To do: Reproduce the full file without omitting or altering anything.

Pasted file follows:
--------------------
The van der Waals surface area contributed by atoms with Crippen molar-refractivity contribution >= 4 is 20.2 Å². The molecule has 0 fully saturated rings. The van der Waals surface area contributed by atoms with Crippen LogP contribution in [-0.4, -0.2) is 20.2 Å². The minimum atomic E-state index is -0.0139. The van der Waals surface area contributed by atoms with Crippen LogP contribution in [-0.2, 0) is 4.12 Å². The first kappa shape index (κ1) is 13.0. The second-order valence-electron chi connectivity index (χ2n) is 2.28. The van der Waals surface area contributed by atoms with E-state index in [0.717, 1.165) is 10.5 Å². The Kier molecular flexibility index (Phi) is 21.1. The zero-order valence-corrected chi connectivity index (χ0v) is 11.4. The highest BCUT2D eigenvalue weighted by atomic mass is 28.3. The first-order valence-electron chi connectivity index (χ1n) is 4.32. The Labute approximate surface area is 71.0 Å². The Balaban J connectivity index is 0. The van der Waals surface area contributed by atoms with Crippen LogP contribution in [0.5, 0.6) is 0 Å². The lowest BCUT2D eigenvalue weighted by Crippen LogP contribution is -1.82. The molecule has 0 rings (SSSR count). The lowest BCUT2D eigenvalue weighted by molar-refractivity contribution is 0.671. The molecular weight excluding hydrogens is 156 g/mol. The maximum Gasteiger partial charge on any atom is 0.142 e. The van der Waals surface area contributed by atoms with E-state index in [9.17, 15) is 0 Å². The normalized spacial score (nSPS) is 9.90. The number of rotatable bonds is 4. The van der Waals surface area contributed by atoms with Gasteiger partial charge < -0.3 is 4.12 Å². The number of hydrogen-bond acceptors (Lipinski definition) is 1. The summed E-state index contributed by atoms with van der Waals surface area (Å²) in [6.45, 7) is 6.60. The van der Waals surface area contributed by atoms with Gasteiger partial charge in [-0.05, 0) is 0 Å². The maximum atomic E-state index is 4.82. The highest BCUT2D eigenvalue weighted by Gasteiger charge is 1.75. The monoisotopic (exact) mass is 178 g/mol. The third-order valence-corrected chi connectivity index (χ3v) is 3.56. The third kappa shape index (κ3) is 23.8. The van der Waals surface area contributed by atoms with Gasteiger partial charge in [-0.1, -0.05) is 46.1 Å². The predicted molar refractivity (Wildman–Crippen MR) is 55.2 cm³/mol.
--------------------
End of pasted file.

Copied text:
The van der Waals surface area contributed by atoms with Crippen molar-refractivity contribution >= 4 is 20.2 Å². The molecule has 0 fully saturated rings. The van der Waals surface area contributed by atoms with Crippen LogP contribution in [-0.4, -0.2) is 20.2 Å². The minimum atomic E-state index is -0.0139. The van der Waals surface area contributed by atoms with Crippen LogP contribution in [-0.2, 0) is 4.12 Å². The first kappa shape index (κ1) is 13.0. The second-order valence-electron chi connectivity index (χ2n) is 2.28. The van der Waals surface area contributed by atoms with E-state index in [0.717, 1.165) is 10.5 Å². The Kier molecular flexibility index (Phi) is 21.1. The zero-order valence-corrected chi connectivity index (χ0v) is 11.4. The highest BCUT2D eigenvalue weighted by atomic mass is 28.3. The first-order valence-electron chi connectivity index (χ1n) is 4.32. The Labute approximate surface area is 71.0 Å². The Balaban J connectivity index is 0. The van der Waals surface area contributed by atoms with Crippen LogP contribution in [0.5, 0.6) is 0 Å². The lowest BCUT2D eigenvalue weighted by Crippen LogP contribution is -1.82. The molecule has 0 rings (SSSR count). The lowest BCUT2D eigenvalue weighted by molar-refractivity contribution is 0.671. The molecular weight excluding hydrogens is 156 g/mol. The maximum Gasteiger partial charge on any atom is 0.142 e. The van der Waals surface area contributed by atoms with E-state index in [9.17, 15) is 0 Å². The normalized spacial score (nSPS) is 9.90. The number of rotatable bonds is 4. The van der Waals surface area contributed by atoms with Gasteiger partial charge < -0.3 is 4.12 Å². The number of hydrogen-bond acceptors (Lipinski definition) is 1. The summed E-state index contributed by atoms with van der Waals surface area (Å²) in [6.45, 7) is 6.60. The van der Waals surface area contributed by atoms with Gasteiger partial charge in [-0.05, 0) is 0 Å². The maximum atomic E-state index is 4.82. The highest BCUT2D eigenvalue weighted by Gasteiger charge is 1.75. The monoisotopic (exact) mass is 178 g/mol. The third-order valence-corrected chi connectivity index (χ3v) is 3.56. The third kappa shape index (κ3) is 23.8. The van der Waals surface area contributed by atoms with Gasteiger partial charge in [-0.1, -0.05) is 46.1 Å². The predicted molar refractivity (Wildman–Crippen MR) is 55.2 cm³/mol.